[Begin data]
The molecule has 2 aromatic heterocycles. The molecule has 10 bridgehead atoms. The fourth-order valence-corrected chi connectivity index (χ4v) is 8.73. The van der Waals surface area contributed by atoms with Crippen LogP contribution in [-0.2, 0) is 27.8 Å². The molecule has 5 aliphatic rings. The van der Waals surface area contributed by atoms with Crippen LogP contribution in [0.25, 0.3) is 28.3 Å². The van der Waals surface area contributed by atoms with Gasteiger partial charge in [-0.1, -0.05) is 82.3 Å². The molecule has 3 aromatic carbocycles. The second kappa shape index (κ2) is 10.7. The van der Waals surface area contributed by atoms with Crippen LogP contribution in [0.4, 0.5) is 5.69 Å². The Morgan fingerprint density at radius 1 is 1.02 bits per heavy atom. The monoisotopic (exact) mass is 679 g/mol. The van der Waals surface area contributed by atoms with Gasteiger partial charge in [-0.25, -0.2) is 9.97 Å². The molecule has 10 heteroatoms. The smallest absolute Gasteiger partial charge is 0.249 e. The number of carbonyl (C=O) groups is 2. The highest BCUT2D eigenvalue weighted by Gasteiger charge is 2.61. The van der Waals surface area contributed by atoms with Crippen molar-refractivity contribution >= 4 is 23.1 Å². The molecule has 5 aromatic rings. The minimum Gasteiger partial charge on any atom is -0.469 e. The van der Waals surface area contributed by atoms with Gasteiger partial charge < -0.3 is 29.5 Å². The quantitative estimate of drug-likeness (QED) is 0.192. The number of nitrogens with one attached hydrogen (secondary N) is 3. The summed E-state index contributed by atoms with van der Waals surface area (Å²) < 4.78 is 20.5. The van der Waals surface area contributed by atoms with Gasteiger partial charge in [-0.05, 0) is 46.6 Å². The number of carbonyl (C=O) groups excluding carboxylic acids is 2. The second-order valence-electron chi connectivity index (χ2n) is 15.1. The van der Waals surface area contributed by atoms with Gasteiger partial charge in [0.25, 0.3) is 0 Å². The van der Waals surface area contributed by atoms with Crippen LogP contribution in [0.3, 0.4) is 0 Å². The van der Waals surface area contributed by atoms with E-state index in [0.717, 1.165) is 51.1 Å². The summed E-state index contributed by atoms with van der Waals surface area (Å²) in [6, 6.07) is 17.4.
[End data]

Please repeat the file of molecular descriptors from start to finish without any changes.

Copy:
The molecule has 2 aromatic heterocycles. The molecule has 10 bridgehead atoms. The fourth-order valence-corrected chi connectivity index (χ4v) is 8.73. The van der Waals surface area contributed by atoms with Crippen LogP contribution in [-0.2, 0) is 27.8 Å². The molecule has 5 aliphatic rings. The van der Waals surface area contributed by atoms with Crippen LogP contribution in [0.25, 0.3) is 28.3 Å². The van der Waals surface area contributed by atoms with Gasteiger partial charge in [-0.1, -0.05) is 82.3 Å². The molecule has 3 aromatic carbocycles. The second kappa shape index (κ2) is 10.7. The van der Waals surface area contributed by atoms with Crippen LogP contribution in [0.4, 0.5) is 5.69 Å². The Morgan fingerprint density at radius 1 is 1.02 bits per heavy atom. The monoisotopic (exact) mass is 679 g/mol. The van der Waals surface area contributed by atoms with Gasteiger partial charge in [-0.25, -0.2) is 9.97 Å². The molecule has 10 heteroatoms. The smallest absolute Gasteiger partial charge is 0.249 e. The number of carbonyl (C=O) groups is 2. The highest BCUT2D eigenvalue weighted by Gasteiger charge is 2.61. The van der Waals surface area contributed by atoms with Crippen molar-refractivity contribution >= 4 is 23.1 Å². The molecule has 5 aromatic rings. The minimum Gasteiger partial charge on any atom is -0.469 e. The van der Waals surface area contributed by atoms with Gasteiger partial charge < -0.3 is 29.5 Å². The quantitative estimate of drug-likeness (QED) is 0.192. The number of nitrogens with one attached hydrogen (secondary N) is 3. The summed E-state index contributed by atoms with van der Waals surface area (Å²) < 4.78 is 20.5. The van der Waals surface area contributed by atoms with Gasteiger partial charge in [-0.05, 0) is 46.6 Å². The number of carbonyl (C=O) groups excluding carboxylic acids is 2. The second-order valence-electron chi connectivity index (χ2n) is 15.1. The van der Waals surface area contributed by atoms with Gasteiger partial charge in [0.25, 0.3) is 0 Å². The van der Waals surface area contributed by atoms with Crippen LogP contribution in [0.3, 0.4) is 0 Å². The van der Waals surface area contributed by atoms with E-state index in [0.717, 1.165) is 51.1 Å². The summed E-state index contributed by atoms with van der Waals surface area (Å²) in [6, 6.07) is 17.4.